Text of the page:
Category Archives: Bpd Articles

Linehan’s Biological Vulnerability Model Of BPD

BPD and biological vulnerability

 

 

 

Linehan (1993) proposes that various biological aberrations contribute to borderline personality disorder (BPD) which causes sufferers great difficulty controlling (regulating) their emotions. Linehan described this impaired ability to regulate emotions as consisting of three key factors :

Three Key Factors Contributing To Impaired Self-Regulation Of Emotions :

1) Heightened emotional sensitivity (particularly in relation to experiences that give rise to negative emotions, according to research by Jacob et al., 2008)

2) Inability to regulate intense emotional responses (again, particularly in relation to negative emotions)

3) Slow return to emotional baseline (ie. once emotionally upset, the BPD sufferer finds it very hard to calm down again)

Is Being Highly Sensitive A Bad Thing?

Linehan points out that, in fact, being highly sensitive, per se, should be seen as neither a good thing nor a bad thing, but, rather, it should be viewed in neutral terms ; whilst those with BPD frequently find their high level of sensitivity causes them immense mental turmoil and suffering, such individuals can learn to make their sensitivity work for them rather than against them with help from a skilled and experienced therapist.

biological vulnerability

Biology Of Borderline Personality Disorder (BPD) – The Limbic System:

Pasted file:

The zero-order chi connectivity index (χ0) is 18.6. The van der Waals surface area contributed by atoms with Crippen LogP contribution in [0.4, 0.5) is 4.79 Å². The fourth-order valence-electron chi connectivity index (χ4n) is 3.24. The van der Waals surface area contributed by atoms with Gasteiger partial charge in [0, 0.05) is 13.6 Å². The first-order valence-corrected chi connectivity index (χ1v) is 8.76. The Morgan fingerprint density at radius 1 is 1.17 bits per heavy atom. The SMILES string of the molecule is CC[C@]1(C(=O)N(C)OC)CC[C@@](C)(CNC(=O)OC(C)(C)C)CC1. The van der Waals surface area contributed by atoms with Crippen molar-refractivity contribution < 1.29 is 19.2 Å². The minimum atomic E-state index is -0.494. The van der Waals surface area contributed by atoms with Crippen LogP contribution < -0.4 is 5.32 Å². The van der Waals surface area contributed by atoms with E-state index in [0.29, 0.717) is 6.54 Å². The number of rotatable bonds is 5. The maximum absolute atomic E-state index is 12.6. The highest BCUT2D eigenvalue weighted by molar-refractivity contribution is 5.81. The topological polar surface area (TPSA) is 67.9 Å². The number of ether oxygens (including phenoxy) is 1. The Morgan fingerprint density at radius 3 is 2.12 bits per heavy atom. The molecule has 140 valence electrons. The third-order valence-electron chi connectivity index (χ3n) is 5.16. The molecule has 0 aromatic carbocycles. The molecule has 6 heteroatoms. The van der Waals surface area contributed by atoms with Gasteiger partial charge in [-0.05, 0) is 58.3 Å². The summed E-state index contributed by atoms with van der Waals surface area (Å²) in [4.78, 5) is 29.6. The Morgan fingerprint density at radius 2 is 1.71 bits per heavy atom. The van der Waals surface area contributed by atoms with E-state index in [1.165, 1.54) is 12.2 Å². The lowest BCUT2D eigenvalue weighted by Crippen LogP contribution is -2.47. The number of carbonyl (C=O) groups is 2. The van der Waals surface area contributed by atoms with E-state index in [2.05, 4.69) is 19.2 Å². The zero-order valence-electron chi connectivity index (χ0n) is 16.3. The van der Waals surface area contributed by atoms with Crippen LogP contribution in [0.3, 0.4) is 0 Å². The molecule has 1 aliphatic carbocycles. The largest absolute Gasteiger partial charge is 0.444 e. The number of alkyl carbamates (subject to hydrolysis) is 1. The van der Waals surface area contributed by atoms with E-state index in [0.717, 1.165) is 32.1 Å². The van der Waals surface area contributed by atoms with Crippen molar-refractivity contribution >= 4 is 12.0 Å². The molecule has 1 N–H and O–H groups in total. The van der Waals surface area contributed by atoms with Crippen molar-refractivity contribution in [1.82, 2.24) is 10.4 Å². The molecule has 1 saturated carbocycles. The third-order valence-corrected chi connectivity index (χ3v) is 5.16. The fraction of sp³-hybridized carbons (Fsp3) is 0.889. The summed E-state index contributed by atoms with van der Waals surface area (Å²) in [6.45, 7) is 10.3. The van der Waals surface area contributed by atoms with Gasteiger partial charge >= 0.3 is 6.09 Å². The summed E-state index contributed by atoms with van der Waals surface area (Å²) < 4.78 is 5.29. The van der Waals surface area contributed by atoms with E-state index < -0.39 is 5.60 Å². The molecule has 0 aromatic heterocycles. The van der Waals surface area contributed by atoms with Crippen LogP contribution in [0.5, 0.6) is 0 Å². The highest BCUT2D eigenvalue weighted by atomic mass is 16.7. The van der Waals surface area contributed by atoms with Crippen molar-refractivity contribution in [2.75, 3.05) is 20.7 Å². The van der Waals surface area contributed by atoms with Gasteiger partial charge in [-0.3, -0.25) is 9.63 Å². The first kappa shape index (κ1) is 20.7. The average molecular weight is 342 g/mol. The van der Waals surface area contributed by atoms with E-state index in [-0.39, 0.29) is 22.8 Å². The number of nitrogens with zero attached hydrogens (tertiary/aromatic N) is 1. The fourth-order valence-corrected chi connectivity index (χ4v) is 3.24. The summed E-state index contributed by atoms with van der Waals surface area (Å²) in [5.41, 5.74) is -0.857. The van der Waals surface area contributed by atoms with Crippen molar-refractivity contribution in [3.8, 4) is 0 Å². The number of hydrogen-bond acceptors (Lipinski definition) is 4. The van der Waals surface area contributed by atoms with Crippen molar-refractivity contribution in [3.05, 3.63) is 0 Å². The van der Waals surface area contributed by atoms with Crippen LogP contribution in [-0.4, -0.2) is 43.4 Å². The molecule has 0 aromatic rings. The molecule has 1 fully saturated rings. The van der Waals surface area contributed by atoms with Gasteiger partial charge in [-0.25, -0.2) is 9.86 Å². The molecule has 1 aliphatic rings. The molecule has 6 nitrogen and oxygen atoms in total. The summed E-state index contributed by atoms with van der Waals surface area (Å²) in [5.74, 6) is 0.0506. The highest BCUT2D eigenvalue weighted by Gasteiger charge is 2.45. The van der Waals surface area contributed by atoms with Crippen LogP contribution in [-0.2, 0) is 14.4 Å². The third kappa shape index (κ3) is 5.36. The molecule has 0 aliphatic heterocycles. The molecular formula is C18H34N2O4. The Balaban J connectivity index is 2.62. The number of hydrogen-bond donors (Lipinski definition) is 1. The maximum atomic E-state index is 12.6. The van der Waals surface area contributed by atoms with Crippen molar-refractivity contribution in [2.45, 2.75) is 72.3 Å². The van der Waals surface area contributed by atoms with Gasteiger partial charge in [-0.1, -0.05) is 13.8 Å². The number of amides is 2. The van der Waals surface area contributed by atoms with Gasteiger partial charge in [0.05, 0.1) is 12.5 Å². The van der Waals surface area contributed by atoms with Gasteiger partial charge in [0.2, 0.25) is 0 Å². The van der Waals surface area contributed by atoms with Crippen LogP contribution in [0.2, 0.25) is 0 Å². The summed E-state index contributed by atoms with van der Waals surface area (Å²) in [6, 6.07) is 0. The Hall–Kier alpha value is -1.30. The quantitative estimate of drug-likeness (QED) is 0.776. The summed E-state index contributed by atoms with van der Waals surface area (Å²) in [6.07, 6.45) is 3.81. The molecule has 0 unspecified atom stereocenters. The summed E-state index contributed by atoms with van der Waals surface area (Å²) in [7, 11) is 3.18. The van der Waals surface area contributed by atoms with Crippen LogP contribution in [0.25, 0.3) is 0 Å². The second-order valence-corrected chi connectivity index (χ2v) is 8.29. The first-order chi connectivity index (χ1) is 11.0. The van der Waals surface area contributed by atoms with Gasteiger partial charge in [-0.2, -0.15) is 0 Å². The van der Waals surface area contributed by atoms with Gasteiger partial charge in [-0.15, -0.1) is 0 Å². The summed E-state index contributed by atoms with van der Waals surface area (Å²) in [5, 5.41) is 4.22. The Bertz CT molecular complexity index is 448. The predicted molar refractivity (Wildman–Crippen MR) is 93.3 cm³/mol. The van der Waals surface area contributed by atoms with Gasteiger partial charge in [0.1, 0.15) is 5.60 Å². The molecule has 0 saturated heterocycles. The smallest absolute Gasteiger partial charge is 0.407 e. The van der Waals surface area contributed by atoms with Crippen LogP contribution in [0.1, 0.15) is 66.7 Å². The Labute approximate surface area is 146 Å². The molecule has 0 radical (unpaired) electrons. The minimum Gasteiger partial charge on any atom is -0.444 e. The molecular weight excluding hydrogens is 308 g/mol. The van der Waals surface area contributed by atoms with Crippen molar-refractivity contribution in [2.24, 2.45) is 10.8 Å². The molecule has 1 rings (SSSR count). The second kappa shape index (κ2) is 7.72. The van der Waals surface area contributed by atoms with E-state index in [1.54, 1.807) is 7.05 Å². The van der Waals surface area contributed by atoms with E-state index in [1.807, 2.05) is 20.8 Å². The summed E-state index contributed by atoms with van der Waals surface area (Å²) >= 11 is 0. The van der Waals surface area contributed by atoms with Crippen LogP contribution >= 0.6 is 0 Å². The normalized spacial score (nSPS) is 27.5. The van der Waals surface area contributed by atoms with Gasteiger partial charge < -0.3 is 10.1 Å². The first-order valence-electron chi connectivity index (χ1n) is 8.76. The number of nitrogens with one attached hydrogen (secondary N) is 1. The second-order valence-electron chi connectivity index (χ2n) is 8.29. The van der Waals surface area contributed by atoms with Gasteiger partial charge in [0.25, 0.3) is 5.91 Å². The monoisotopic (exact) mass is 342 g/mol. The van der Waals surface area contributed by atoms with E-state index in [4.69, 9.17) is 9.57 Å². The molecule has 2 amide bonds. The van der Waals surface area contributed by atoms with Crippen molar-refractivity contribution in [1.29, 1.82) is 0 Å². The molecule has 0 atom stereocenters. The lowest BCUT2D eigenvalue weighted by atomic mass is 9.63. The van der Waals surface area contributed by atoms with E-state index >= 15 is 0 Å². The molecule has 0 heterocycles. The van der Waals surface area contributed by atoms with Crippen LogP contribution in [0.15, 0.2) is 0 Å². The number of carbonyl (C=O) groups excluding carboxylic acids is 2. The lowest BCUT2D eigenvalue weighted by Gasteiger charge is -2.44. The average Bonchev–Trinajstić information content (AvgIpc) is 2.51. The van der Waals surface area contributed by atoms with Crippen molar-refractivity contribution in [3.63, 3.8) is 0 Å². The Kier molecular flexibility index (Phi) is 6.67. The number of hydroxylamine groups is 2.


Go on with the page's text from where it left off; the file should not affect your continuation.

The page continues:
As stated above, Linehan proposed that individuals who develop BPD may have a biological predisposition to do so (such as abnormalities in the brain’s limbic system) and, whether these individuals develop BPD or not, will depend upon the environment in which they grow up. Childhood environments that are especially likely to lead to the development of BPD, according to Linehan, are those which are INVALIDATING (invalidating environments are ones in which the parents significantly inhibit the child’s healthy expression of emotions).

Other Biological Factors Thought To Be Associated With BPD :

Since Linehan first proposed her theory of how biological vulnerability and BPD may be interlinked, far more research has been conducted on the topic. From this research, it has been found that sufferers of BPD tend to have :

amydalae (see notes below) that are of smaller than average volume

hippocampi (see notes below) that are of smaller than average volume

– underactive prefrontal cortices (see notes below)

– lower than average levels of serotonin (see notes below)

It has also been hypothesized that the activity of the neurotransmitter, dopamine (see notes below), and the hormone, vasopressin (see notes below) , may be disrupted in individuals suffering from borderline personality disorder (BPD).

NOTES :

Amygdala – a region of the brain involved in various emotional processes

Hippocampus – a region of the brain involved in the consolidation of new memories

Prefrontal Cortex – functions of this brain region include discerning right from wrong, repressing unacceptable social behaviour, planning and other complex processes. It is also crucially involved with the development of the personality.

 – Serotonin – is a neurotransmitter that has been described as ‘a natural mood stabilizer’ and is involved in sleep and the regulation of anxiety (amongst other processes). Many experts subscribe to the theory that low levels of serotonin in the blood (and it is supposed, therefore, but not proven, in the brain) are associated with depression.